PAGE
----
Company That Released Result of Employee’s Drug Test Contravened Privacy Law

Written by Cristina Lavecchia, Editor, First Reference Inc.

An employee working for a an international trucking company that is considered a federally regulated employer alleged that while his accident claim was active with a provincial workers’ compensation board (WCB), his employer informed the WCB, without his knowledge and consent, that he had tested positive in a drug test.

According to the employer, they were required to disclose this information by law. However, the WCB and the Office of the Privacy Commissioner of Canada both affirmed that the circumstances in this case did not require the employer to make such a disclosure. As a result, the Privacy Commissioner concluded that the employer did contravene Canada’s private sector privacy law, the Personal Information Protection and Electronic Documents Act (PIPEDA).

Background

After getting hurt on the job, the employee took a medical leave and applied for workers’ compensation benefits. The employee was put on a modified duties work plan. A few days before he was to return to work, the employee was informed that he was required to submit to a random drug test. The employee’s drug test came back positive for drug use, and as a result he was suspended from work.

What is the issue?

The employee claimed that the employer had disclosed his drug test results to a WCB adjudicator and his co-workers without his knowledge or consent.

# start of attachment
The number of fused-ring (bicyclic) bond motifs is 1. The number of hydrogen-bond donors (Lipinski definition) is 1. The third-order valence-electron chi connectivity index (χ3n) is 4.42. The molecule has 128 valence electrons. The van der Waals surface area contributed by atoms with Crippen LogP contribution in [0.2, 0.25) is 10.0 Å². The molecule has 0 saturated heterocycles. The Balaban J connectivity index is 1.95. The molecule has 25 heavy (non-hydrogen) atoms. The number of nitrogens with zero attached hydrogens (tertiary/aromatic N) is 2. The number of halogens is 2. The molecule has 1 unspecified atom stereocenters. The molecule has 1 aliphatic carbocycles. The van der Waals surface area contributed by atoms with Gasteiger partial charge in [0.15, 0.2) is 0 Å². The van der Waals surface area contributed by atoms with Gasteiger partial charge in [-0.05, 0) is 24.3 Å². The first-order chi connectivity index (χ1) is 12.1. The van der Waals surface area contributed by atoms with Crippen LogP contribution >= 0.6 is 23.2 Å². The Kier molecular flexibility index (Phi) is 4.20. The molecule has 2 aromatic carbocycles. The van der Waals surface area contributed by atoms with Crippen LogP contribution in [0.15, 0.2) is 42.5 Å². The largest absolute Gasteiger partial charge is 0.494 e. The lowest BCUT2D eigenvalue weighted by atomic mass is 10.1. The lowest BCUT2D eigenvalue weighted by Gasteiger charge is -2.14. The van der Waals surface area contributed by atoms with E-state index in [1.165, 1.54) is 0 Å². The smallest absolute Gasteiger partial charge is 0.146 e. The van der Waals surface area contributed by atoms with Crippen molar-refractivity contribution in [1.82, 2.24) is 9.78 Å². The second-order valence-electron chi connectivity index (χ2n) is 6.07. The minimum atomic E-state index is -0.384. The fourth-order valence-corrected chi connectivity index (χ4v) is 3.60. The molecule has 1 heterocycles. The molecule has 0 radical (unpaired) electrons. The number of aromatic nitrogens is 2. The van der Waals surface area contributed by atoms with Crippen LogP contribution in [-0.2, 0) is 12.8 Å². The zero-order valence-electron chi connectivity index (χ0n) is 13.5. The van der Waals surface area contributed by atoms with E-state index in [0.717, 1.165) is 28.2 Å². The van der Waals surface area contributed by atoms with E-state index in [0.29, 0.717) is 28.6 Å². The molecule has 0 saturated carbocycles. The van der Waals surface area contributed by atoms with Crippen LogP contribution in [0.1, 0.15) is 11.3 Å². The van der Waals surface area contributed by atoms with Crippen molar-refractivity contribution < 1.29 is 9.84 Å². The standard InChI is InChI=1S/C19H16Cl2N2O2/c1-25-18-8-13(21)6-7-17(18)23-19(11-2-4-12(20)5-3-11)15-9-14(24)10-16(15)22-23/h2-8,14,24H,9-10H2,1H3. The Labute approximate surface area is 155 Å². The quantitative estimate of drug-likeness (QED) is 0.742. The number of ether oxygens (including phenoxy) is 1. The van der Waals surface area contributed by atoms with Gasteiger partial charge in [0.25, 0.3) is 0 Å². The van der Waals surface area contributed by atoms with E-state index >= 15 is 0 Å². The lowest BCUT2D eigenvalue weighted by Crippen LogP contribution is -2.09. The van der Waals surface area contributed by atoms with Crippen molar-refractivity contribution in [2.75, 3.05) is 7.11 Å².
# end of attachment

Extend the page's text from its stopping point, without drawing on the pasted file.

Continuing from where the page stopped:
The employee filed a complaint with the Privacy Commissioner of Canada.

In defence, the employer stated that the manager handling compensation claims sincerely believed that he was obliged to inform the WCB about the results to explain the reason for the employee’s employment status change. In support of its actions, the employer noted a provision of the provincial Workers’ Compensation Act (WCA), which states that employers must provide the WCB with any information it requires in connection with an accident. However, according to the WCB, “the WCA creates no express duty for any party to make an unsolicited disclosure of information to the WCB, except in certain limited circumstances related to notification requirements after a workplace accident.”

Regarding the employee’s co-workers being notified of his test results, according to the employer, it could find no evidence of a disclosure of test results to co-workers and that the employee’s results were placed in his personnel file, to which only a limited number of people had access. Also in this respect, the Privacy Commissioner contacted the employee’s co-workers; they stated that they were aware that the worker was required to take a drug test (as the list of individuals to be tested was publicly posted on a workplace bulletin board), and when he stopped coming to work shortly after taking the test, they had assumed it was due to the test outcome.

Decision